The curriculum fair is a wonderful way to mark the midpoint of the school year. There are many exciting events planned for the rest of the year that will highlight all of the academic progress the students make under the guidance of their teachers. At the end of the year, our Leadership Day, will be another opportunity for us all to gather and celebrate the successes of the year.
Jump Rope For Heart is coming soon: We are excited to be among thousands of schools striving to wipe out heart disease through Jump Rope for Heart! Your student will become a Heart Hero by taking care of their own heart, spreading the American Heart Association's message, and raising funds for life saving research. Any student who makes a $5 DONATION WILL BE
RECOGNIZED AND RECEIVE a SUPER PUP or splatter RUBBER DUCK key chain and lanyard. Donors giving $10 or more will receive both items (while supplies last.)
Thank you for supporting the American Heart Association!
By Mrs. Kelly
Technology use in the school continues to grow and improve. Last year, the school piloted the use of Google Apps for Education in some of the classes. It was a big hit in the middle school, greatly enhancing communication between the teachers and students. In addition, the students found it helpful to be able to continue at home conversations begun in class. Learning no longer ends at 3:30! This year, all of the teachers have Google based email accounts and many of the classes have created Google Classrooms. In First and Second grades the students are using an app called Raz Kids for improving reading skills, which they are really enjoying! The students are able to use the app both in school and at home. To further facilitate the school's increased use of technology, we now have an iPad charging and storage cart and have obtained additional iPads. Thank you to Andy Simon for helping assemble the cart!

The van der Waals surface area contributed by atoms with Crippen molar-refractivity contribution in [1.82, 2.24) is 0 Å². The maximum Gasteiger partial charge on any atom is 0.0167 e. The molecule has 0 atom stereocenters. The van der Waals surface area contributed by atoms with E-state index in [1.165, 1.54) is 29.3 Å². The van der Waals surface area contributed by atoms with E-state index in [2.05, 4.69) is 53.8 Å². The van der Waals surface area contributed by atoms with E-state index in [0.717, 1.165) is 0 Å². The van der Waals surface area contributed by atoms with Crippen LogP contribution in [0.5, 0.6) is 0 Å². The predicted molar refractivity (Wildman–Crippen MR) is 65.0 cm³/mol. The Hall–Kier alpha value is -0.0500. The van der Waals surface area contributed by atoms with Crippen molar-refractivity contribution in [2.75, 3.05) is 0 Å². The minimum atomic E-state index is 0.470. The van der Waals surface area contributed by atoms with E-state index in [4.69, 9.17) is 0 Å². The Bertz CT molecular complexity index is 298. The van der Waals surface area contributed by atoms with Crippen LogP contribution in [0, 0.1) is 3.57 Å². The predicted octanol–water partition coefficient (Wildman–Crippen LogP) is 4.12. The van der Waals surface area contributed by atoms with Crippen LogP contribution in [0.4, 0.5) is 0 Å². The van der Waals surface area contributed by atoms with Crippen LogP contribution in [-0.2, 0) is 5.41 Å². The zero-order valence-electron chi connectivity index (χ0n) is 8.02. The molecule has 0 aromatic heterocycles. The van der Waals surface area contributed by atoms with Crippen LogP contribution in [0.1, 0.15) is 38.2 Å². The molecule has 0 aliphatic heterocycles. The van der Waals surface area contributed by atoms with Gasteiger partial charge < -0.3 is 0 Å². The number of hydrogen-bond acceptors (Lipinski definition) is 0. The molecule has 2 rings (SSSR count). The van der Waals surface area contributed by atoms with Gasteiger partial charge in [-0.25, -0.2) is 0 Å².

By Mrs. Sava
According to Jewish tradition, there are four dates on the calendar which are known as a “Rosh HaShanah”, a new year. The most familiar to people is in the fall when the calendar year changes and we blow the shofar. Another one of those dates is the 15th of the month of Shevat. This day is known as Tu B’Shevat and is considered a new year for trees. Tu B’Shevat celebrates the rebirth of tree and the sprouting of new fruits, as spring approaches in the Land of Israel. This is significant according to the rabbis of the Talmud as by this point the majority of the winter rains have fallen and the sap within the trees begins to flow. The Tu B’Shevat seder was developed in Tsfat in the mid-16th century by students of the famed Kabbalist Rabbi Yitzchak Luria. They wrote a short pamphlet entitled “Pri Eitz Hadar” in which they designed a seder, modeled on the Pesach seder, in order to encourage people to eat a variety of fruits and drink cups of wine, which is of course made from grapes. The Kabbalists held that eating fruit had two advantages. First, eating fruit helps one attain a higher level of spirituality, and second, eating fruit would actually help people make atonement for sins. This is only one instance showing that Jewish tradition is full of references to different fruits being akin to people and Torah.
Click here to view pictures from the event!
By Rabbi Traiger